Thursday, 25 February 2016

Found in translation: The Transit of Venus Poetry Exchange

This week we launched Transit of Venus | Venustransit at the Royal Society. One of the poets involved, Chris Price, has written about her approach to writing poetry for this unique project.

An unlikely but marvelous conjunction: three New Zealand and three German poets, a bunch of high-flying scientists and the Tolaga Bay Area School and its community, all of us staring at the sun through our various lenses and filters.  When Bill Manhire outlined the parameters of this project with the local poets, he suggested that we might like to write about ‘first contact’.  My version of that entailed bringing a rather fuzzy historical understanding into focus, as well as trying to acquire at least a basic grasp of the science of the Transit observations.  I turned to Anne Salmond’s Between Worlds (Allen Lane) as my first historical source, where, predictably perhaps, I was drawn to the languages of the colonial and scientific enterprise, and what happened when they met the indigenous language.   Alison Jones and Kuni Jenkins’ beautiful book Words Between Us – He Kōrero: First Māori-Pākehā conversations on paper (Huia Publishers) arrived just in time to provide a more fine-grained account. 

Hindsight and historians tell us that it all ended badly for the local contingent in so many ways, but at the point of first contact nothing was fixed or settled, everything was open, all of it was surprising.  Of course good intentions proved wholly inadequate to the actualities of cross-cultural encounter back then, and while those intentions have had a few centuries to become more nuanced, I was interested in the sometimes uneasily prescriptive tone in which they are still voiced today. As well as the one found poem that made its way into the book, there was another reworking the Earl of Morton’s instructions on how to behave towards indigenous people, and a third that cut up the mission statement of the Hamburg Museum of Ethnology, where the poets performed. The ‘circle of least confusion’ is a phrase early Transit observers used to describe what they hoped to see in order to make precise drawings of the first contact between Venus and the circumference of the sun, but it had and has applications on the ground as well as in the sky.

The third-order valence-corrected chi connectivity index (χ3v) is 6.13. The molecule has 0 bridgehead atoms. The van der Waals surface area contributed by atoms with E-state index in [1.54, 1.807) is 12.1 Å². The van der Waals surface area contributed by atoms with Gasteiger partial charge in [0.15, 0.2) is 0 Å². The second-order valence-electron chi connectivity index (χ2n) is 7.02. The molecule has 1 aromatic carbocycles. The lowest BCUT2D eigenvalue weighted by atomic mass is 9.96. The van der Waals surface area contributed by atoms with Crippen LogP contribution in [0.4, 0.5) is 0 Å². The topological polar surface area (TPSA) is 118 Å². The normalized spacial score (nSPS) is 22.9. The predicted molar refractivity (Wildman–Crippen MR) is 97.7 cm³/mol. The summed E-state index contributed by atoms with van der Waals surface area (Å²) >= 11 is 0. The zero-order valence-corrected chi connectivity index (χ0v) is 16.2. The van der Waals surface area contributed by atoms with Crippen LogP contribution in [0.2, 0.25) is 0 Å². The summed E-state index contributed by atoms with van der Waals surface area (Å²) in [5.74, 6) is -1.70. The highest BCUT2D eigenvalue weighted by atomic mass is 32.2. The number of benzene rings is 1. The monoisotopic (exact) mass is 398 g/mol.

My own good intentions about not writing ‘history poems’ quickly foundered on the fascinations of research.  What I wasn’t prepared for, though, was the positive-spirited ways in which the present-day community of Uawa /Tolaga Bay owned and expressed their part in the long experiment in biculturalism that began in 1769, which had the effect – as if Paul Callaghan, who was behind the Transit of Venus Forum, had somehow managed to engineer a momentary shift in the laws of cultural physics – of clearing a space in which the best available version of New Zealand could shine for a day, in the same way that the clouds parted at Tolaga Bay just in time to see the 2012 Transit.   Maybe we all went back to being our unreconstructed selves next morning, but boy, it sure did generate a blast of hopefulness.